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Wellness

Marrying with self

Solgamy, with its argued pros and cons, is practiced in several countries across the globe but will take some time to get legal and social acceptance in India

Marrying with self
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In recent news from India, a young lady decided to tie the knot, with a difference. Her better half was she herself. With the media in a frenzy, eyeballs rolling, political uproar and legal pundits citing their opinion, the reason why this was a hard pill to swallow was that the person in question was practising 'sologamy' or 'self-marriage.'

What is sologamy?

The term refers to marriage by a person to himself/herself. Also called self-marriage, it can refer to a self-uniting marriage without an officiant but can be chosen to be celebrated with the same gala and pomp.

Why would someone indulge in it? Why are more people hopping on to this phenomenon?

Most humans crave a romantic relationship. Yet this primal need can sometimes be a source of distress when you land with a person that doesn't seem cut out for you. In such cases, what if the person you can trust, love and be with 24*7 literally, give and receive unconditional feelings, is you. And yes, a few people like to solemnise this bond of love with the act of marrying themselves in a public ceremony. This is called self-marriage or autogamy/sologamy.

The idea is to affirm one's own values, emphasise self-love, independence and lead to a happier life.

Is this even legal?

This marriage is not a legal process. According to Indian laws, you cannot marry yourself. There has to be two persons in a marriage. The Hindu Marriage Act uses the terminology 'either of the spouse', which simply means that there must be two persons to complete the marriage.

Around the world

The first marriage of this kind is believed to be that of Linda Baker, in 1993.

Recently an uptick was noticed in women marrying themselves during the pandemic.

With single being normal, yet the desire to marry being on their mind, a lot of individuals choose this process to celebrate themselves. Being a bachelor or spinster doesn't have to be frowned upon and in fact can be embraced. Self-marriage ceremonies have taken place in the UK, Canada, Australia, Japan, and the USA.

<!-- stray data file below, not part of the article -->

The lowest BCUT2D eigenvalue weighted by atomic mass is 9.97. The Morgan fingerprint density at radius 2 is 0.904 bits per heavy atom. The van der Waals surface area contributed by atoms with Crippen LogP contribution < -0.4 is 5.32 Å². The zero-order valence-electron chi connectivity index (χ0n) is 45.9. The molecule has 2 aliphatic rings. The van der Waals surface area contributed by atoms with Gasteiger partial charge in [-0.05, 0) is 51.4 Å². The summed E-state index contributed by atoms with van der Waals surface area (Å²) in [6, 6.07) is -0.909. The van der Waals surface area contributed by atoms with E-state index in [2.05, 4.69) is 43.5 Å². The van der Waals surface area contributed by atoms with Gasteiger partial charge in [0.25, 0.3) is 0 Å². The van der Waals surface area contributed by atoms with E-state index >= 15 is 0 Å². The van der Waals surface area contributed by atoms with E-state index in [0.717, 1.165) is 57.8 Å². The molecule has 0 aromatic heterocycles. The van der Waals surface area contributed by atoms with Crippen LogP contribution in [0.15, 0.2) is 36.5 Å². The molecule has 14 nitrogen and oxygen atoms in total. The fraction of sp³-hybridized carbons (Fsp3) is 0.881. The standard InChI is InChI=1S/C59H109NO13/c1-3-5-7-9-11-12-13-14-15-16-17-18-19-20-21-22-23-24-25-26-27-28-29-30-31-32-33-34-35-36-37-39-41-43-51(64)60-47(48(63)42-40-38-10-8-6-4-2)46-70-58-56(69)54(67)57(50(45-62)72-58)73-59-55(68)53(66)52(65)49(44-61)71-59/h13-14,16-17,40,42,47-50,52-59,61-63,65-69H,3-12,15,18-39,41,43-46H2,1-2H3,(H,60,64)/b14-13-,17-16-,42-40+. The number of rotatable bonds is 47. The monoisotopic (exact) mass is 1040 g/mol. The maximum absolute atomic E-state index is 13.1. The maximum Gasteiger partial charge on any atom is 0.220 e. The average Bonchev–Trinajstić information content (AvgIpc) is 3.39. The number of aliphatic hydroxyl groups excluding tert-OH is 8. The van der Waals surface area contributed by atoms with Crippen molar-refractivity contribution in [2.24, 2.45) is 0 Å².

Who goes for it?

While many secure, self-indulgent individuals like to take the plunge with themselves, some can also be having trust issues and hence find it easier to be with themselves rather than risk being with another. People going for sologamy are:

⁕ Those who want to declare their self-love to the world

⁕ Someone who identifies as fiercely independent and self-satisfied

⁕ Folks who identify as asexual but not aromantic

⁕ Abuse or rape victims who choose to spend their life-loving themselves

⁕ Someone looking to feel independent and self-reliant to deal with issues

The negative aspects as looked upon by the others:

⁕ Some may feel that the need to have a human connection with another person is lacking

⁕ In times of need, you may desire someone to lean upon

⁕ Loving thyself may appear narcissistic or self-indulgent to others

⁕ A few may consider it to be a sad attempt to rationalise loneliness

Popular references

The show 'Sex and the City' has Carrie Bradshaw marrying herself in an episode.

In a more recent development, on Valentine's Day 2022, a French visual artist, Éva Ostrowska, became the first person to marry herself in the Metaverse wearing the virtual reality headset.

The Indian context

In the Indian context, the idea may seem blasphemous to many. In our country, the idea of matrimony is to have someone take care of you and your needs, and the automatic next step of having a biological family. Of course, with modern science, one can go for IVF, adopt a baby, or simply choose to not have a child.

Our country may take some time to absorb this concept.

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